The leucine-rich repeats in allelic barley MLA immune receptors define specificity towards sequence-unrelated powdery mildew avirulence effectors with a predicted common RNase-like fold
Nucleotide-binding domain leucine-rich repeat-containing receptors (NLRs) in plants can detect avirulence (AVR) effectors of pathogenic microbes. The Mildew locus a (Mla) NLR gene has been shown to confer resistance against diverse fungal pathogens in cereal crops. In barley, Mla has undergone allelic diversification in the host population and confers isolate-specific immunity against the powdery mildew-causing fungal pathogen Blumeria graminis forma specialis hordei (Bgh). We previously isolated the Bgh effectors AVRA1, AVRA7, AVRA9, AVRA13, and allelic AVRA10/AVRA22, which are recognized by matching MLA1, MLA7, MLA9, MLA13, MLA10 and MLA22, respectively. Here, we extend our knowledge of the Bgh effector repertoire by isolating the AVRA6 effector, which belongs to the family of catalytically inactive RNase-Like Proteins expressed in Haustoria (RALPHs). Using structural prediction, we also identified RNase-like folds in AVRA1, AVRA7, AVRA10/AVRA22, and AVRA13, suggesting that allelic MLA recognition specificities could detect structurally related avirulence effectors. To better understand the mechanism underlying the recognition of effectors by MLAs, we deployed chimeric MLA1 and MLA6, as well as chimeric MLA10 and MLA22 receptors in plant co-expression assays, which showed that the recognition specificity for AVRA1 and AVRA6 as well as allelic AVRA10 and AVRA22 is largely determined by the receptors’ C-terminal leucine-rich repeats (LRRs). The design of avirulence effector hybrids allowed us to identify four specific AVRA10 and five specific AVRA22 aa residues that are necessary to confer MLA10- and MLA22-specific recognition, respectively. This suggests that the MLA LRR mediates isolate-specific recognition of structurally related AVRA effectors. Thus, functional diversification of multi-allelic MLA receptors may be driven by a common structural effector scaffold, which could be facilitated by proliferation of the RALPH effector family in the pathogen genome.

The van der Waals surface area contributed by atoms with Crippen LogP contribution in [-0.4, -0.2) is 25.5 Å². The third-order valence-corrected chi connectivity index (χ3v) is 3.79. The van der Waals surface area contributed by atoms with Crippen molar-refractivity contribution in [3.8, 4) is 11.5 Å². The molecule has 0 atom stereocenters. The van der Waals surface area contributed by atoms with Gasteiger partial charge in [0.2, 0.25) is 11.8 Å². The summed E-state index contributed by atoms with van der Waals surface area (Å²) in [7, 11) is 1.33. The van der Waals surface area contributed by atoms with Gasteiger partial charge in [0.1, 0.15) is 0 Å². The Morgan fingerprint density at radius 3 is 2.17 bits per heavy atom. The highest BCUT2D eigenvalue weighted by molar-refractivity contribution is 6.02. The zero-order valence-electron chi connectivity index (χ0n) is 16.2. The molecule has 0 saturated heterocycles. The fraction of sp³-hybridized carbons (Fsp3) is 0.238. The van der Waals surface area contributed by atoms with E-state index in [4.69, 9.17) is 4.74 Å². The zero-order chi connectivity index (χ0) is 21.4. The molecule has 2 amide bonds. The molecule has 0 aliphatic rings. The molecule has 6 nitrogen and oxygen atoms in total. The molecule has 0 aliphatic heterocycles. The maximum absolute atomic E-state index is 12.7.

Read more at PLoS Pathog 17(2): e1009223.